Dr. Nyasha Junior Won 10 Faculty Awards (And You Can, Too!)

N JuniorDr. Nyasha Junior is a scholar/teacher whose research focuses on feminist and womanist biblical interpretation.  She is passionate about CrossFit, grits, and BBC television.  And, she writes about teaching, academia, and offers advice for students on her blog, No Extra Credit.  See more about Dr. Junior on her website, and follow her on Twitter at @NyashaJunior.

Below, Dr. Junior offers a fun way to celebrate one’s own accomplishments for the past academic year. Enjoy!

How I Won 10 Faculty Awards (And You Can Too!)

It’s that time again! At the end of each academic year, like most faculty members, I have to complete an annual faculty productivity report. In this report, I provide details regarding my productivity as defined by some ad hoc committee from the Neolithic era. I give highlights of my year in four areas: publication and research; service; teaching; and professional development activities. I repeat what I wrote in a meeting with a designated administrator, and the report becomes part of the fabled “official file.”

I am an African-American straight, cisgender woman in a tenure-track position at a divinity school. I am a biblical scholar, and my year has been productive in terms of the four productivity areas. Still, the things that I am most proud of are not reflected in the report. In academia, rewards can be few and far between, and only those things that are deemed worthy by a committee are acknowledged. But no more!

This year, I am not waiting for my accomplishments to be recognized. I will not go gentle into that good night. I refuse to allow my good work, great retorts, and fabulous outfits to go unnoticed. Therefore, I hereby nominate my bad myself for the following 10 Me, Myself, and I Faculty Awards.

10. Best post-faculty-meeting huddle convener
9. Best redirect of an incorrect answer
8. Best short, sweet, and cold-blooded email
7. Best recovery from a bad twist-out on a teaching day
6. Best show of restraint in the presence of a rookie colleague
5. Best final assignment handout and rubric designer
4. Best 5-minute face after oversleeping
3. Best No! to service “opportunity” with accompanying silent stare
2. Best cute, cold weather teaching outfit
1. Best Yoda-like office hours mentoring

And the winner is:

Me!  In every category!  Gasp!

You can do it, too! It’s not a competition. You’re the selection committee. You’re the only entrant. You’re the only winner!

Here are the rules:

  • You must nominate yourself for 10 things. One is not enough. You need to really reflect on all of the wonderful things that happened this year.
  • You must not include things that appear on your CV, annual productivity report, or on any official document. Dig deep for those things that are usually overlooked.
  • You must include only positive things that you did (or did not do). This is not a time to thank the entire cast and crew, the Academy, your stylist, etc. Just you!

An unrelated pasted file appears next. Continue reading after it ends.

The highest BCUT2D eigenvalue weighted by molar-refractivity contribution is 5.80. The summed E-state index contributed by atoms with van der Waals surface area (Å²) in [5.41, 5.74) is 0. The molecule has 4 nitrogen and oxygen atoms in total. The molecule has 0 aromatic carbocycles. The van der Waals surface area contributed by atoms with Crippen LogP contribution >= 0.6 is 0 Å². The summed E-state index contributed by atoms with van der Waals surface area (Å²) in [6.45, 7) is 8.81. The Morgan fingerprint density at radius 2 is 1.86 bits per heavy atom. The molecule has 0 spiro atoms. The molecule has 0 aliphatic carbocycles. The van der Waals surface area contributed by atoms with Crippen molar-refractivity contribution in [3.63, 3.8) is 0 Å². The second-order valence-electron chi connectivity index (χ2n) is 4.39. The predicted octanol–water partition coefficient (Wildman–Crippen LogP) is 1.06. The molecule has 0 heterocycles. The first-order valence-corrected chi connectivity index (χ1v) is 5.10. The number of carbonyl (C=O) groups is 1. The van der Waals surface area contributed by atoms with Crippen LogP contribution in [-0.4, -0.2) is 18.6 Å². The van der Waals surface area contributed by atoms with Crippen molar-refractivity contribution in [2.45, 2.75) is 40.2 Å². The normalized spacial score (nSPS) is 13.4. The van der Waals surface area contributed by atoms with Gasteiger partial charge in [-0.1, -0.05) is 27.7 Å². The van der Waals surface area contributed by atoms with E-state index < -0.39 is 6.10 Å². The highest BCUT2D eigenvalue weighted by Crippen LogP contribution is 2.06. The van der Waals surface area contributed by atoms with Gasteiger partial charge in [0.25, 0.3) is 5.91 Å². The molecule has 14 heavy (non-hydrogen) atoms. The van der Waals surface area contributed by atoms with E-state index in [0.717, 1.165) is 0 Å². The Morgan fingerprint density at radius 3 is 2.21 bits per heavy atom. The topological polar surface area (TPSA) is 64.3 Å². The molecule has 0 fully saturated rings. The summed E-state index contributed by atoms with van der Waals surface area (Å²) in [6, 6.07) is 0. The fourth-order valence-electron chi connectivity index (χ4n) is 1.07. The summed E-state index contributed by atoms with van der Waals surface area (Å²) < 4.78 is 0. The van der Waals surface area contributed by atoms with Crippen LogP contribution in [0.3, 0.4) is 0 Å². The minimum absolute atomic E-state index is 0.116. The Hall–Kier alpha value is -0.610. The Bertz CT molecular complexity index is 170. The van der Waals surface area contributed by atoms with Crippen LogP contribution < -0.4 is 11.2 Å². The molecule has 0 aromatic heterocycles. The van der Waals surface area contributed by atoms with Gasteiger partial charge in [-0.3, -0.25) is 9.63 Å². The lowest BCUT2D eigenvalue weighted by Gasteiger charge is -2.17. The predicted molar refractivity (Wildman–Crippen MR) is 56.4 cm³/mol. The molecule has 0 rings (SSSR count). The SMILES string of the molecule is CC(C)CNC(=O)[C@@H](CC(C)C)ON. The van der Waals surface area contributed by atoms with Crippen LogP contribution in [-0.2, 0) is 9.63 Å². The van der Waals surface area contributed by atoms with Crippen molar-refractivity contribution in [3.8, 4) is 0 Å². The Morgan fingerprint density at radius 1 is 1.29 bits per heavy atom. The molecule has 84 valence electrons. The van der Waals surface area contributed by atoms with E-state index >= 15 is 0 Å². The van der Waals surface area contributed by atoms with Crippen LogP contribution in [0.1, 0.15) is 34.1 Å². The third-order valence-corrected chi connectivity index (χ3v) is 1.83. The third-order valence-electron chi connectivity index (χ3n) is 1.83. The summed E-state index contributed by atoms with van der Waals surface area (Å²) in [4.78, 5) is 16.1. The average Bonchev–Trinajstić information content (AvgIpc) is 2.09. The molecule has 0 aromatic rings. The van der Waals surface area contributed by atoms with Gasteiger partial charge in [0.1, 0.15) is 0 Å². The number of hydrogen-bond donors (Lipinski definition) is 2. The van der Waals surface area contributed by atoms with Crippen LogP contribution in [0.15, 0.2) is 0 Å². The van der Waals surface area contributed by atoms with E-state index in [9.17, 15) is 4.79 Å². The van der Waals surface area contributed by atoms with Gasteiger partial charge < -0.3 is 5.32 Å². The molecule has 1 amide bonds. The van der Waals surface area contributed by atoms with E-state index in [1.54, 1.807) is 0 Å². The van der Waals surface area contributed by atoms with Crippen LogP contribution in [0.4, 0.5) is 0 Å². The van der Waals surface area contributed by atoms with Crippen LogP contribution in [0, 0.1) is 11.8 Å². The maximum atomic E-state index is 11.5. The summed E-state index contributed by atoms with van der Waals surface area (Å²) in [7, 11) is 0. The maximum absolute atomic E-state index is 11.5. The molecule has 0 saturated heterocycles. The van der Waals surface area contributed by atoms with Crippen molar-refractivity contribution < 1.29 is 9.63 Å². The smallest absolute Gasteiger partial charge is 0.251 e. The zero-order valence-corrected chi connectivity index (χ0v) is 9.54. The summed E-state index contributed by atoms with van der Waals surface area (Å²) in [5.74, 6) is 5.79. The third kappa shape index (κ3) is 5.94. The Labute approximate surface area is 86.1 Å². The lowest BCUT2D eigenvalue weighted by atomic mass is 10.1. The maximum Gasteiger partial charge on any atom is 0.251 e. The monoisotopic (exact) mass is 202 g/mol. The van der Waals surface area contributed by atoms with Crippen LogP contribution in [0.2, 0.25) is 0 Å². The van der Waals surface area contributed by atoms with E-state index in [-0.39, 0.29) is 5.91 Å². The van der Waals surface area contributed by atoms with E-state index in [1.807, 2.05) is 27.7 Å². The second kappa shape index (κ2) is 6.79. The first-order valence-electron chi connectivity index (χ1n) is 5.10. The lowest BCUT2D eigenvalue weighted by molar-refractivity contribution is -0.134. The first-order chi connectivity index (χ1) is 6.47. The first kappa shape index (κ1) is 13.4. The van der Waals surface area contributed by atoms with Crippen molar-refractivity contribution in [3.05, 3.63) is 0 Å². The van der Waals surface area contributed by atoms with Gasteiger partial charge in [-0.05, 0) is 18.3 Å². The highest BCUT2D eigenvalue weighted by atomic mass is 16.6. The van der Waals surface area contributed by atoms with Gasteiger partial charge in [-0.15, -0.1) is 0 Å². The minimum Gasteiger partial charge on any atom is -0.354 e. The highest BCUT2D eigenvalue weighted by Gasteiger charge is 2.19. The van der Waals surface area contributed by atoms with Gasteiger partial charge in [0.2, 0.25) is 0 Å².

• You must not use this exercise as an opportunity for thinking about what did not go well this year. It is likely that you dwell on the negative quite enough. Keep it positive! The saints would call this a “praise report.”

In which categories would you nominate yourself for awards?

I know. I know. You wouldn’t nominate yourself. You have issues with self-promotion. But try. Be creative.

I’m going to collect my swag bag, do a few post-award interviews, and go to the after party!

Share your awards in the comments!

“5 Secret Weapons Every Graduate Student Should Have” – Advice from Dr. Nyasha Junior

Dr. Nyasha Junior, a professor of biblical studies, shared a few tips for current graduate students on her blog, No Extra CreditThere, she often writes about higher education, including her own experiences in academia.

See her post below.

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Wonder Woman has a Lasso of Truth.
Iron Man has a suit of armor.
I don’t have any secret powers as a professor, but I have found five secret weapons that can make your life easier as a grad student.

1. Fan Mail File – Keep all of your fan mail! It is very easy to dwell on problems and negative feedback. Scan every nice note or letter and save positive emails no matter how short. When you need a quick reminder of your fabulousness (and you will), pick out one and read it.

2. Journal – Write everything down. Make sure that you have a place to keep all of your ideas, notes, and doodles. You don’t have to do full-on GTD. Just don’t try to keep things in your head. There is nothing worse than forgetting a great idea.

3. Slow Cooker – It’s tough to eat healthy meals when you are in a long-term relationship with the library vending machine. Knowing that you have a great meal waiting for you at home can help you to avoid the drive-in. Find slow cooker recipes online. Prep your food the night before and leave the stoneware in the refrigerator. Before you leave in the morning, put the stoneware in the slow cooker and turn it on. When you walk in the door at the end of the day, the kitchen smells great, and dinner is ready!

4. Power Nap – Take a 15-20 minute nap even if you do not feel tired. After a good nap, you will feel revitalized and ready to get back to work. If you can’t take a nap, close your eyes for a few minutes and recharge.

5. Public Library Card – You have a library card for your home institution, but the public library may have a better selection of popular material. You already spend more than enough money on books in your field. Get books, CDs, DVDs, and e-books for free!

These are super effective weapons for me. Find what works for you!